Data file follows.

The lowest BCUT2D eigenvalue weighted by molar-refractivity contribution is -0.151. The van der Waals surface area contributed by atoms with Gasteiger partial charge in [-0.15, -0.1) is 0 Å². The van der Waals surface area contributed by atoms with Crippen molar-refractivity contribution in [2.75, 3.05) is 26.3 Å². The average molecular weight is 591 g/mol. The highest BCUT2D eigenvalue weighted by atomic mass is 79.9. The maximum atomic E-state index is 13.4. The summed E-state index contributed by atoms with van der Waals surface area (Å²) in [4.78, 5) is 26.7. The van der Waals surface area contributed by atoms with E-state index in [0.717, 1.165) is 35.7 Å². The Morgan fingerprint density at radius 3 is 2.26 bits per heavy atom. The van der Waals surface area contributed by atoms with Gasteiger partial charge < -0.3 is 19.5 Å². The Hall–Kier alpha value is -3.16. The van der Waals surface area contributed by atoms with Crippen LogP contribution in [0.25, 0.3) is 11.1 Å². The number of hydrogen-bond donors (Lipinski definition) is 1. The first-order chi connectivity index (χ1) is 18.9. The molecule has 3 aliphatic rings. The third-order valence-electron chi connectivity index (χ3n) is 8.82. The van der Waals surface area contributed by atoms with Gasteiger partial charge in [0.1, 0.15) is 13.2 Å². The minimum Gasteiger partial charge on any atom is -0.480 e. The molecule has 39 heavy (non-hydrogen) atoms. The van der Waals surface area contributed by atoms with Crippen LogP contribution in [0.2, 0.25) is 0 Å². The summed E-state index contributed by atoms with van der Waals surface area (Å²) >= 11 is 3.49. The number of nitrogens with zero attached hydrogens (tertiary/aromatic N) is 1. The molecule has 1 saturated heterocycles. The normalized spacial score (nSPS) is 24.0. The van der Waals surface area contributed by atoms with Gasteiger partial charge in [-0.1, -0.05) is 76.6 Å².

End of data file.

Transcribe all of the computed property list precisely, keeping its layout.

The lowest BCUT2D eigenvalue weighted by molar-refractivity contribution is -0.151. The van der Waals surface area contributed by atoms with Gasteiger partial charge in [-0.15, -0.1) is 0 Å². The van der Waals surface area contributed by atoms with Crippen molar-refractivity contribution in [2.75, 3.05) is 26.3 Å². The average molecular weight is 591 g/mol. The highest BCUT2D eigenvalue weighted by atomic mass is 79.9. The maximum atomic E-state index is 13.4. The summed E-state index contributed by atoms with van der Waals surface area (Å²) in [4.78, 5) is 26.7. The van der Waals surface area contributed by atoms with E-state index in [0.717, 1.165) is 35.7 Å². The Morgan fingerprint density at radius 3 is 2.26 bits per heavy atom. The van der Waals surface area contributed by atoms with Gasteiger partial charge < -0.3 is 19.5 Å². The Hall–Kier alpha value is -3.16. The van der Waals surface area contributed by atoms with Crippen LogP contribution in [0.25, 0.3) is 11.1 Å². The number of hydrogen-bond donors (Lipinski definition) is 1. The first-order chi connectivity index (χ1) is 18.9. The molecule has 3 aliphatic rings. The third-order valence-electron chi connectivity index (χ3n) is 8.82. The van der Waals surface area contributed by atoms with Gasteiger partial charge in [0.1, 0.15) is 13.2 Å². The minimum Gasteiger partial charge on any atom is -0.480 e. The molecule has 39 heavy (non-hydrogen) atoms. The van der Waals surface area contributed by atoms with Crippen LogP contribution in [0.2, 0.25) is 0 Å². The summed E-state index contributed by atoms with van der Waals surface area (Å²) >= 11 is 3.49. The number of nitrogens with zero attached hydrogens (tertiary/aromatic N) is 1. The molecule has 1 saturated heterocycles. The normalized spacial score (nSPS) is 24.0. The van der Waals surface area contributed by atoms with Gasteiger partial charge in [-0.1, -0.05) is 76.6 Å².